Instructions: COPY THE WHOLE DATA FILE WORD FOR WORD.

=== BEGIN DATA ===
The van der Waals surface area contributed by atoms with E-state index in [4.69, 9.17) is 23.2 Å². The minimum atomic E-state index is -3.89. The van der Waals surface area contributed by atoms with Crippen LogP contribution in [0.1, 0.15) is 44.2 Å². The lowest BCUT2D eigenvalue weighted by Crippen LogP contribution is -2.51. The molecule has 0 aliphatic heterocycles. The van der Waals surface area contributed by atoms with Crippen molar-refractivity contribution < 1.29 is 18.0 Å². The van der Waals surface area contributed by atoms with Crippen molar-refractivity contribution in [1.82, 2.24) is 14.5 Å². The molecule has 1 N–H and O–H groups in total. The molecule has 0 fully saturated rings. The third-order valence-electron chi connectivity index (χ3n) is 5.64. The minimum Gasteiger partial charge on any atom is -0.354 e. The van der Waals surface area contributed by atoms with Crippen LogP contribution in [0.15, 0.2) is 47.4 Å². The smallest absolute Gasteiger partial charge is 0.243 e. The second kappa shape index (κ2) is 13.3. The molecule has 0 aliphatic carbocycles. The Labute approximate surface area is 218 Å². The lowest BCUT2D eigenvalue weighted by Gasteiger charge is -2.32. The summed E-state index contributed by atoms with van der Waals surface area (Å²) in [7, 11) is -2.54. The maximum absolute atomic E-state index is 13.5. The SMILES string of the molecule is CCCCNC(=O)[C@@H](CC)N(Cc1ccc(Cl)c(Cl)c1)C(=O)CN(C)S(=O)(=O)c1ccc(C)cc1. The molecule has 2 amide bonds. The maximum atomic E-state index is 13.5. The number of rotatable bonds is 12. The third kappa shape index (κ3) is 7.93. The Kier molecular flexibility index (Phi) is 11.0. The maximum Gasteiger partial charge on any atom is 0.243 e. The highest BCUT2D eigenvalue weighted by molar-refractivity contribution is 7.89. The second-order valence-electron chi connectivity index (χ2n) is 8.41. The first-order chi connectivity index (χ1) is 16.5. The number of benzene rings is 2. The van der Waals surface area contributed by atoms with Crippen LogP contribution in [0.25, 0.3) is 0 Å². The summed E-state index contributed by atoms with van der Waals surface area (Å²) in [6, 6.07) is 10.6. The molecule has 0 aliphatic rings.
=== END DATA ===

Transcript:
The van der Waals surface area contributed by atoms with E-state index in [4.69, 9.17) is 23.2 Å². The minimum atomic E-state index is -3.89. The van der Waals surface area contributed by atoms with Crippen LogP contribution in [0.1, 0.15) is 44.2 Å². The lowest BCUT2D eigenvalue weighted by Crippen LogP contribution is -2.51. The molecule has 0 aliphatic heterocycles. The van der Waals surface area contributed by atoms with Crippen molar-refractivity contribution < 1.29 is 18.0 Å². The van der Waals surface area contributed by atoms with Crippen molar-refractivity contribution in [1.82, 2.24) is 14.5 Å². The molecule has 1 N–H and O–H groups in total. The molecule has 0 fully saturated rings. The third-order valence-electron chi connectivity index (χ3n) is 5.64. The minimum Gasteiger partial charge on any atom is -0.354 e. The van der Waals surface area contributed by atoms with Crippen LogP contribution in [0.15, 0.2) is 47.4 Å². The smallest absolute Gasteiger partial charge is 0.243 e. The second kappa shape index (κ2) is 13.3. The molecule has 0 aliphatic carbocycles. The Labute approximate surface area is 218 Å². The lowest BCUT2D eigenvalue weighted by Gasteiger charge is -2.32. The summed E-state index contributed by atoms with van der Waals surface area (Å²) in [7, 11) is -2.54. The maximum absolute atomic E-state index is 13.5. The SMILES string of the molecule is CCCCNC(=O)[C@@H](CC)N(Cc1ccc(Cl)c(Cl)c1)C(=O)CN(C)S(=O)(=O)c1ccc(C)cc1. The molecule has 2 amide bonds. The maximum atomic E-state index is 13.5. The number of rotatable bonds is 12. The third kappa shape index (κ3) is 7.93. The Kier molecular flexibility index (Phi) is 11.0. The maximum Gasteiger partial charge on any atom is 0.243 e. The highest BCUT2D eigenvalue weighted by molar-refractivity contribution is 7.89. The second-order valence-electron chi connectivity index (χ2n) is 8.41. The first-order chi connectivity index (χ1) is 16.5. The number of benzene rings is 2. The van der Waals surface area contributed by atoms with Crippen LogP contribution in [0.25, 0.3) is 0 Å². The summed E-state index contributed by atoms with van der Waals surface area (Å²) in [6, 6.07) is 10.6. The molecule has 0 aliphatic rings.